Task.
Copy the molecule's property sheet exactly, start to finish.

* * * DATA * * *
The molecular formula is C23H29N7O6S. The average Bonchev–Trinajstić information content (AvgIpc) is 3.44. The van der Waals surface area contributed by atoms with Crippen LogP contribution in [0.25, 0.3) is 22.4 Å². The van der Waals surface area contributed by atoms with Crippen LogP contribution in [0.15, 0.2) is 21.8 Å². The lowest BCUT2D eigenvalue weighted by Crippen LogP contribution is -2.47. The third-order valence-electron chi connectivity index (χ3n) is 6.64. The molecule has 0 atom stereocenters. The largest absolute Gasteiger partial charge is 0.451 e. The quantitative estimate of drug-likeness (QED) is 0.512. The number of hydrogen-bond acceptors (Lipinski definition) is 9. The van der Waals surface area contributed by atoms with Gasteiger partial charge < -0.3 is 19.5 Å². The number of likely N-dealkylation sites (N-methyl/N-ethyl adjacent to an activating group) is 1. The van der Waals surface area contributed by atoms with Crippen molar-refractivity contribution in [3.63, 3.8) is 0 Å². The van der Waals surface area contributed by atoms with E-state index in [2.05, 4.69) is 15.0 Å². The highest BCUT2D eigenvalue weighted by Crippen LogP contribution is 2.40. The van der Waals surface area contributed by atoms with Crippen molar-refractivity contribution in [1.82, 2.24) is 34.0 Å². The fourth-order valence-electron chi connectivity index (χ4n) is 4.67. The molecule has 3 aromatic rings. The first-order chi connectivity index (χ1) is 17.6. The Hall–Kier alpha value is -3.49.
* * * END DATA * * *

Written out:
The molecular formula is C23H29N7O6S. The average Bonchev–Trinajstić information content (AvgIpc) is 3.44. The van der Waals surface area contributed by atoms with Crippen LogP contribution in [0.25, 0.3) is 22.4 Å². The van der Waals surface area contributed by atoms with Crippen LogP contribution in [0.15, 0.2) is 21.8 Å². The lowest BCUT2D eigenvalue weighted by Crippen LogP contribution is -2.47. The third-order valence-electron chi connectivity index (χ3n) is 6.64. The molecule has 0 atom stereocenters. The largest absolute Gasteiger partial charge is 0.451 e. The quantitative estimate of drug-likeness (QED) is 0.512. The number of hydrogen-bond acceptors (Lipinski definition) is 9. The van der Waals surface area contributed by atoms with Gasteiger partial charge < -0.3 is 19.5 Å². The number of likely N-dealkylation sites (N-methyl/N-ethyl adjacent to an activating group) is 1. The van der Waals surface area contributed by atoms with Crippen molar-refractivity contribution in [3.63, 3.8) is 0 Å². The van der Waals surface area contributed by atoms with E-state index in [2.05, 4.69) is 15.0 Å². The highest BCUT2D eigenvalue weighted by Crippen LogP contribution is 2.40. The van der Waals surface area contributed by atoms with Crippen molar-refractivity contribution in [1.82, 2.24) is 34.0 Å². The fourth-order valence-electron chi connectivity index (χ4n) is 4.67. The molecule has 3 aromatic rings. The first-order chi connectivity index (χ1) is 17.6. The Hall–Kier alpha value is -3.49.